The other event, the European Club Cup, starts Friday and stars lots of elite players. Above all, Magnus Carlsen will participate in what will be his last event before his championship match with Fabiano Caruana this November. Caruana had an excellent showing at the Olympiad with notable wins over Mamedyarov, Anand, and Gelfand. Will Carlsen make a similar or even more impressive statement? We'll see!

    Saturday
    Oct062018

    Notre Dame 45, Virginia Tech 23

    They were game opponents, but in the second half Notre Dame dominated to win going away. That puts Notre Dame is now 6-0, and since the #5 team (LSU, whom Notre Dame beat in a bowl game last year) lost the Irish should be #5 next week. Only one more spot to go to get into the top 4!

    Next victim: Pitt.

    Tune time:

    Saturday
    Oct062018

    Notre Dame to Show the Virginia Tech Hokies What's it's all About

    The #6 Fighting Irish of Notre Dame will take on the #24 Virginia Tech "Hokies" tonight, starting at 8 p.m. ET. "Hokie" seems to have been a completely made-up word invented by the school and initially without any meaning, but now seems to refer to their mascot, which is a turkey. If so, then it looks like tonight will be an early Thanksgiving dinner for the greatest college football team in history. The festivities can be seen on ABC.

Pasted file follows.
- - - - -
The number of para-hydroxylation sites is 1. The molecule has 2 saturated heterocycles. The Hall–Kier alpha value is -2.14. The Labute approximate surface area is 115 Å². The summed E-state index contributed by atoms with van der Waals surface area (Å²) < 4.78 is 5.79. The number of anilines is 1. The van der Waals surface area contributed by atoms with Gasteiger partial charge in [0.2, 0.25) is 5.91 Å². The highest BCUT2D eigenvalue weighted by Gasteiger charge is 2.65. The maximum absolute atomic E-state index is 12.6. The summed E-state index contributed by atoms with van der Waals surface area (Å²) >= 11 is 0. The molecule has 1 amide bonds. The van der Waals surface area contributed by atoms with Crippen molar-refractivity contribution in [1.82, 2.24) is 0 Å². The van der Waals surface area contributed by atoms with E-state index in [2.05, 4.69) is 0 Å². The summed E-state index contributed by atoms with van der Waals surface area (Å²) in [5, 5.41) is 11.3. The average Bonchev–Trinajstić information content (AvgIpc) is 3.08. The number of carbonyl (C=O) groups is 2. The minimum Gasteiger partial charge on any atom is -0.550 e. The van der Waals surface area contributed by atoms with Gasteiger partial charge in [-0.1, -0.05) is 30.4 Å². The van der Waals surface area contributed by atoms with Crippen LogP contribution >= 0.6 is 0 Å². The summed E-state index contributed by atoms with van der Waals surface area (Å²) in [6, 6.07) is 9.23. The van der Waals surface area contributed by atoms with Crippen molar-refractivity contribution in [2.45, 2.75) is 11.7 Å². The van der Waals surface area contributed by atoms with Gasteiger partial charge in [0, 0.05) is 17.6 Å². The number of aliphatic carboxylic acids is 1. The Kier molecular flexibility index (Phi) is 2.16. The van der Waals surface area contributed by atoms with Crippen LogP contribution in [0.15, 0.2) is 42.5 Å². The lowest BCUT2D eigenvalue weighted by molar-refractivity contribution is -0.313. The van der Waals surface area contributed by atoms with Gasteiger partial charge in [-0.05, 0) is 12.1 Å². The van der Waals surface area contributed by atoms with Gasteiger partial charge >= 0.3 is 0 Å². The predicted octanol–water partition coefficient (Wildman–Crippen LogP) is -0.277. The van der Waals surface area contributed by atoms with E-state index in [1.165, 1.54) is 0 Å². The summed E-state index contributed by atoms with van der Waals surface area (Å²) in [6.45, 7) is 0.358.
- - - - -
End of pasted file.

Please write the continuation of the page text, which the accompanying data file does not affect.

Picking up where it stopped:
Friday
    Oct052018

    Olympiad Finishes: China Wins Both Sections

    Well...that was a pity. (With all apologies to all Chinese readers and fans, of course.) The U.S. and China were co-leaders after round 10, with the U.S. enjoying a healthy tiebreak lead over the Chinese. The danger seemed to be what would happen in case of a drawn match between the two, as Poland and/or the winner of the match between France and Russia might catch up and come out ahead on tiebreaks.

    So there was good news and bad news. Although the USA-China match did finish in a 2-2 tie, with no player on either side facing any serious danger, Poland was held to a 2-2 tie against India while Russia's tiebreak scores left them behind the U.S. even though they beat France 2.5-1.5. The bad news: somehow the Chinese team's tiebreak score vaulted ahead of the Americans'. Ugh. Well, it happens, and two years ago it was the U.S. team that came out a whisker ahead of the Ukrainians in the tiebreak lottery. Congratulations to the top three teams, all of which finished with 9/11 (technically 18/22, since the Olympiad used a 2-1-0 scoring system, but it comes to the same thing) scores.